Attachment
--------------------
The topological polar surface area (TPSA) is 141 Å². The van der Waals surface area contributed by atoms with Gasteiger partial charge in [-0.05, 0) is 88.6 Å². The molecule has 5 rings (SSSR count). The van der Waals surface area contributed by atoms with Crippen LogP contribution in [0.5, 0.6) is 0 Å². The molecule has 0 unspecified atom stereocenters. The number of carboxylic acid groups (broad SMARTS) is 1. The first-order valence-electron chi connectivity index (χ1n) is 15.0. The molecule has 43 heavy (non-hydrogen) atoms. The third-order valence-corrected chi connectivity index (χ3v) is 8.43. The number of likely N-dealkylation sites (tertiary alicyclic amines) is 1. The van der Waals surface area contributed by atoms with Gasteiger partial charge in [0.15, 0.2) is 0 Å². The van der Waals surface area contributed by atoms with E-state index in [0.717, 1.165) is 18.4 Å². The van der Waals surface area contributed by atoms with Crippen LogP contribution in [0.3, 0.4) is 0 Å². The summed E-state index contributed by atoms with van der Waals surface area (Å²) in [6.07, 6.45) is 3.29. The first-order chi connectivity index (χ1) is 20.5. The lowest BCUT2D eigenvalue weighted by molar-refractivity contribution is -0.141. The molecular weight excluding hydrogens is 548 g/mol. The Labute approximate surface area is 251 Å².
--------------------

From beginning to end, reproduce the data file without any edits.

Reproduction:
The topological polar surface area (TPSA) is 141 Å². The van der Waals surface area contributed by atoms with Gasteiger partial charge in [-0.05, 0) is 88.6 Å². The molecule has 5 rings (SSSR count). The van der Waals surface area contributed by atoms with Crippen LogP contribution in [0.5, 0.6) is 0 Å². The molecule has 0 unspecified atom stereocenters. The number of carboxylic acid groups (broad SMARTS) is 1. The first-order valence-electron chi connectivity index (χ1n) is 15.0. The molecule has 43 heavy (non-hydrogen) atoms. The third-order valence-corrected chi connectivity index (χ3v) is 8.43. The number of likely N-dealkylation sites (tertiary alicyclic amines) is 1. The van der Waals surface area contributed by atoms with Gasteiger partial charge in [0.15, 0.2) is 0 Å². The van der Waals surface area contributed by atoms with E-state index in [0.717, 1.165) is 18.4 Å². The van der Waals surface area contributed by atoms with Crippen LogP contribution in [0.3, 0.4) is 0 Å². The summed E-state index contributed by atoms with van der Waals surface area (Å²) in [6.07, 6.45) is 3.29. The first-order chi connectivity index (χ1) is 20.5. The lowest BCUT2D eigenvalue weighted by molar-refractivity contribution is -0.141. The molecular weight excluding hydrogens is 548 g/mol. The Labute approximate surface area is 251 Å².